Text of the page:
The decorative carving of a man emerging from the mouth of serpent can be found here, bringing to mind the Olmec Stele 19 (see image near top of the article) from La Venta. Some theorists believe the snake and human images are portraying people communing with the god (5) while others, like the ancient alien proponents, believe the feathered serpent represents a flying vehicle – there do exist some strange UFO accounts involving flying reptilian craft (see footnote 4 below). Mayan mythology describes serpents as vehicles used by the sun and stars to cross space (2). I have long thought some UFOs might be traversing a sort of “psychic space” or consciousness dimension.
Maybe, both views are correct:
“The Mexican mathematician Hector M Calderon says that a people as sophisiticated mathematically as the Maya would have had to incorporate its theogenic concepts into actual numbers… (the) number 2 was Gucumatz or Kukulkan or Quetzocoatl, the airy plumed serpent, the feathered part of which represented the spirtiual and abstract, whereas the snake was the earthy and palpable. It represented the spiritual-matter duality of the universe” (3).
Chichen Itza was once the center of a Mayan trading empire that covered much of the coast and stretched into the reaches of the Yucatan. Present-day vendors are not as aggressive as some travel reviews suggest. You need only say, “no gracias” and be on your way. They will often try to grab your attention by shouting “one dollar” but prices might increase when you show interest. Be prepared to haggle!
On the way back, the bus stopped at Valladoid – a colonial city with a large square and park. I stretched my legs here and met some locals. Cenotes are found within the town, making this a favorite inland city for tourists. Day-trips from Cancun are possible but I would recommend staying over night.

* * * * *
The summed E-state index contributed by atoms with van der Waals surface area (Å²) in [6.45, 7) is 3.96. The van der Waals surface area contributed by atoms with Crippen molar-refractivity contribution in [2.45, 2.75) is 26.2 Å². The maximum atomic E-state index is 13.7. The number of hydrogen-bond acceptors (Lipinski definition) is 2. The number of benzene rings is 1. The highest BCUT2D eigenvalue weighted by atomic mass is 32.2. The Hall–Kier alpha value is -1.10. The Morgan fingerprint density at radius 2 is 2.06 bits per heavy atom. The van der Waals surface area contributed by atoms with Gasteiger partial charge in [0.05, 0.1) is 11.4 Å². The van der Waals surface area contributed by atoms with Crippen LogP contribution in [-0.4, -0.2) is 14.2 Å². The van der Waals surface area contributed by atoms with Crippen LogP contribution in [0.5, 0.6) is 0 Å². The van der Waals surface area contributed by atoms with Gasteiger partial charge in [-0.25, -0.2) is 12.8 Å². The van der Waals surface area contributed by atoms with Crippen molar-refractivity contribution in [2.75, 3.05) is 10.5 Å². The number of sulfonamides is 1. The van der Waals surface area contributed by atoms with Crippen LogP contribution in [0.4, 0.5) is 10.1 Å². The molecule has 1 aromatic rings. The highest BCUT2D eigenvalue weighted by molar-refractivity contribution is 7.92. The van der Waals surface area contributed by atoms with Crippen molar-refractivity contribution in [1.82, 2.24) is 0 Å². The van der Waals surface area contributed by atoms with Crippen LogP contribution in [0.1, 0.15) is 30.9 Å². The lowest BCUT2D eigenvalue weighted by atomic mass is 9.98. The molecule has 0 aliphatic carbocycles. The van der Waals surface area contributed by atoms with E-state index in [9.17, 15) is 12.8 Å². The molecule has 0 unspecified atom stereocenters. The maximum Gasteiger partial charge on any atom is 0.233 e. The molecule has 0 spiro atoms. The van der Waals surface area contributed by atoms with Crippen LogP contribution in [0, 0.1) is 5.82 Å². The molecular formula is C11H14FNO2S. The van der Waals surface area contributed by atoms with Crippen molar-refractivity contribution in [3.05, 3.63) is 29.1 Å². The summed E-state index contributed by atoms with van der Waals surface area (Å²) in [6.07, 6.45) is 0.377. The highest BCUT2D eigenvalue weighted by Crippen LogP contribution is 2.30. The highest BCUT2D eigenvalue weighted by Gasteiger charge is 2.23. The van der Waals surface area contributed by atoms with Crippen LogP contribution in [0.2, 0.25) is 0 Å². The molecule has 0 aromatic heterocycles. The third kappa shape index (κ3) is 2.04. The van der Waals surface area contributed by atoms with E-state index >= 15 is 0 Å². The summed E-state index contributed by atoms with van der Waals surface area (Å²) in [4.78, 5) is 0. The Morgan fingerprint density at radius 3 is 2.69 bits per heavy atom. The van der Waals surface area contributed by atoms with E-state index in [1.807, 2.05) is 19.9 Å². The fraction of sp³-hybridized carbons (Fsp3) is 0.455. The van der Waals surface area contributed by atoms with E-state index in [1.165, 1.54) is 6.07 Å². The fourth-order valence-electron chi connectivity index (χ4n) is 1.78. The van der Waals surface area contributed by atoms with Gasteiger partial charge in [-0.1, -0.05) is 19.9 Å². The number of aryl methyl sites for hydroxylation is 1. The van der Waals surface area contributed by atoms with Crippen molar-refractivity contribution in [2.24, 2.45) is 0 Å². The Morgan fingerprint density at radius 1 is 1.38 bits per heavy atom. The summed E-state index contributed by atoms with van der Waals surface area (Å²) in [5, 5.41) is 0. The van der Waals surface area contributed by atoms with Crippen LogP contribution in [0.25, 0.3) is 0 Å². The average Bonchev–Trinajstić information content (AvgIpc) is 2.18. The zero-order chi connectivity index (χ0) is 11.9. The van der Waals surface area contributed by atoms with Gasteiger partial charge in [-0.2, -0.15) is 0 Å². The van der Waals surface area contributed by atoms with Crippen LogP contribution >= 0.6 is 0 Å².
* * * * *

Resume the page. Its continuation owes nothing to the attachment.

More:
The Mayan Stranger at Playa Del Carmen
After exploring some of Cancun, I took the bus to Playa Del Carmen and rented a room near the bus station. Playa Carmen has an entire avenue blocked off from traffic and it’s an enjoyable walk. Rock bands play in open air bars while beautiful women wearing the latest fashions wander through the maze of people.
You will be besieged by salespeople offering massages, recreational drugs and various excursion tours. Again, I normally say “no gracais” and keep walking but one soul managed to grab my attention and I followed him into his shop. I believe his name was “Charlie” (or something like that).
This man had an unusually round-shaped head, kind of like an old-style light-bulb and I respectfully wonder if his Mother had used cranial deformation techniques (see http://thejns.org/doi/full/10.3171/2010.9.FOCUS10200 for info on cranial deformation and the Maya). He offered the same sort of bric-o-brac everyone else was selling and I wasn’t interested in any souvenirs but then showed me his “work”. This was a kind of hide material with designs and “Charlie” explained it took some time and devotion to make. It wasn’t my taste but I was still impressed with his craft and complimented his efforts.
Charlie told me he was a full-blooded Mayan and that most of the people in Playa Del Carmen were only part Indian. Looking at the man, I could believe it but wasn’t in the mood to buy and wanted to be on my way. I told him I would think about it.
There was little time for deep sea diving so I visited the Playa Del Carmen aquarium. It is a small yet excellent facility located upstairs at a mall (Calle 14 Nte 148). Staff are friendly and the manager is a good man. The aquarium is involved in a project to return coral to Mexican reefs and you can witness some of these amazing animals in a large viewing tank. Tiger sharks swim above your head in one section and deep water jellyfish glow magnificently in another. There are larger aquariums in the world but this one is well worth the price.